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'Decades-long fight': MPs unanimously pass 'anti-scab' legislation


A bill that would ban federal employers from using replacement workers or "scabs" during lockouts or strikes passed the House of Commons unanimously on Monday.

MPs from all parties voted in favour of the so-called "anti-scab" legislation, seeing it pass 316-0.

Labour Minister Seamus O'Regan tabled the labour legislation in November 2023, satisfying a commitment under the minority Liberals' confidence-and-supply deal with the NDP.

Unveiling Bill C-58 – backed by MPs and union representatives – the minister framed the move as "the biggest thing to happen to collective bargaining in Canada, in decades," and braced for resistance from the Conservatives that did not materialize.

On Monday, O'Regan welcomed the all-party backing.

"It's not necessary, but I think on historic legislation like this, it's certainly very, very welcome," he said. "And I think it is a real message to workers right across this country, that they are valued and that parliamentarians have heard them."

Prime Minister Justin Trudeau, Conservative Leader Pierre Poilievre and Bloc Quebecois Leader Yves-Francois Blanchet cast their votes "yea" virtually, while NDP Leader Jagmeet Singh voted in-favour, in-person.

The legislation is set to apply to an estimated one million employees, working for approximately 22,350 federally regulated employers, excluding the public service.

The legislation allows for an exemption where replacement workers can do the work of union members during work stoppages, in cases where there are threats to health and safety, or serious environmental or property damage that could not be managed by the existing workforce.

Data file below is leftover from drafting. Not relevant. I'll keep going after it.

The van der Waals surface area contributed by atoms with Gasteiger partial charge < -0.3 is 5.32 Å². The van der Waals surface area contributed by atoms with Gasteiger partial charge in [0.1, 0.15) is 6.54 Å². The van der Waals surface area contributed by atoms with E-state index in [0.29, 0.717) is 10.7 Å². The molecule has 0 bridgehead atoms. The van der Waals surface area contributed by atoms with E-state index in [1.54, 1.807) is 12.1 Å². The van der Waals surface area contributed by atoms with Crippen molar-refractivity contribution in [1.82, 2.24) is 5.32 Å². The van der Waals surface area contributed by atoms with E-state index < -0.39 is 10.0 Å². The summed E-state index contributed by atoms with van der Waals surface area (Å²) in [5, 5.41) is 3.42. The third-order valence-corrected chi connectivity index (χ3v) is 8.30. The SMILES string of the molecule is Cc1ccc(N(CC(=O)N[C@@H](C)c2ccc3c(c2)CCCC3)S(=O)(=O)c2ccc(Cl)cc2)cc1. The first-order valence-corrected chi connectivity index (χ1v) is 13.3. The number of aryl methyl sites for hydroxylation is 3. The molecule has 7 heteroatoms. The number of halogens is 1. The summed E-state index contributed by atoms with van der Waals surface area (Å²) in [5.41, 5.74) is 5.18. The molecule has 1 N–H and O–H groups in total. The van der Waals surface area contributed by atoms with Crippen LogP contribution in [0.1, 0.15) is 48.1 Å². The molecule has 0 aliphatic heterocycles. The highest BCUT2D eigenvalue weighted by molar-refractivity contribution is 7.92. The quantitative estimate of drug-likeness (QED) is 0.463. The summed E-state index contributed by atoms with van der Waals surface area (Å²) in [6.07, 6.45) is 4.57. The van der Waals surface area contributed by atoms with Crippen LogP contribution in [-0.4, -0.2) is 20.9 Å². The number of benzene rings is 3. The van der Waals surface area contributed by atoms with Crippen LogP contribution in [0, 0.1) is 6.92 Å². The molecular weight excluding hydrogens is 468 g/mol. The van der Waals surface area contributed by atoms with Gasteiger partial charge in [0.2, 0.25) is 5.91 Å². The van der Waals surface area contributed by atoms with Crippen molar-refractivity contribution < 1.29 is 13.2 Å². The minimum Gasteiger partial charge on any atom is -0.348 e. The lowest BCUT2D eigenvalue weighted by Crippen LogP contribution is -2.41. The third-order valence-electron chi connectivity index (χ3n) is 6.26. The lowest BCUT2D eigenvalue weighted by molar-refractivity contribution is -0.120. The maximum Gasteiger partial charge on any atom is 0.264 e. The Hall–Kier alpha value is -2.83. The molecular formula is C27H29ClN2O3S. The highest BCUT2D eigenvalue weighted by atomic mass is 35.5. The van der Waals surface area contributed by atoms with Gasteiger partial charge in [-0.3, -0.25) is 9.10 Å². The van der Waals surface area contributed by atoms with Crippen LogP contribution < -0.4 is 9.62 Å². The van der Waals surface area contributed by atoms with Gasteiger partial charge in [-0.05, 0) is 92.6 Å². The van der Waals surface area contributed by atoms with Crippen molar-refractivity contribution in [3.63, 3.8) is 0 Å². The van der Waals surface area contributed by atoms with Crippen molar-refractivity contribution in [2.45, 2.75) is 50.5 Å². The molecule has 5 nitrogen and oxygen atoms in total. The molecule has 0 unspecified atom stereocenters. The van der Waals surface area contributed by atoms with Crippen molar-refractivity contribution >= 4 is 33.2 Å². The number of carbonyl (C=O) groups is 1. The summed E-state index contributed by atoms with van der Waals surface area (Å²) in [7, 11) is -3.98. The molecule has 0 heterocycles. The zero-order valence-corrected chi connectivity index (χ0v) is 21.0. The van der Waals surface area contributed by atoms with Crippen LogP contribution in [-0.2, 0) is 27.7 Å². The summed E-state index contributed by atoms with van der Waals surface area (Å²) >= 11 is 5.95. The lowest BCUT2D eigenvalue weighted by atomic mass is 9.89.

Singh, who credits his party for forcing the Liberals to advance these "historic" protections for unionized jobs after a "decades-long fight," celebrated the forthcoming passage before question period on Monday.

"With the incredible work of union leaders, of union activists, of workers, with the work of New Democrats who've been championing this for over 15 years … we can say today we will finally pass a law that will once and for all ban scab workers at the federal level," Singh said.

His intention is to next turn attention on the provinces and territories, in hopes those that don't already have comparable protections advance similar legislation to ban scab workers "at every level across this country." This is an effort O'Regan said he's already started.

The Liberals and New Democrats framed the Conservatives' position on Bill C-58 as a test of whether Poilievre was genuinely fighting to be an advocate for workers' rights.

In February – after being accused of trying to distract from stating their position on the legislation – the Conservatives joined the other parties in voting to support the bill in principle, seeing it unanimously pass on to committee for further study.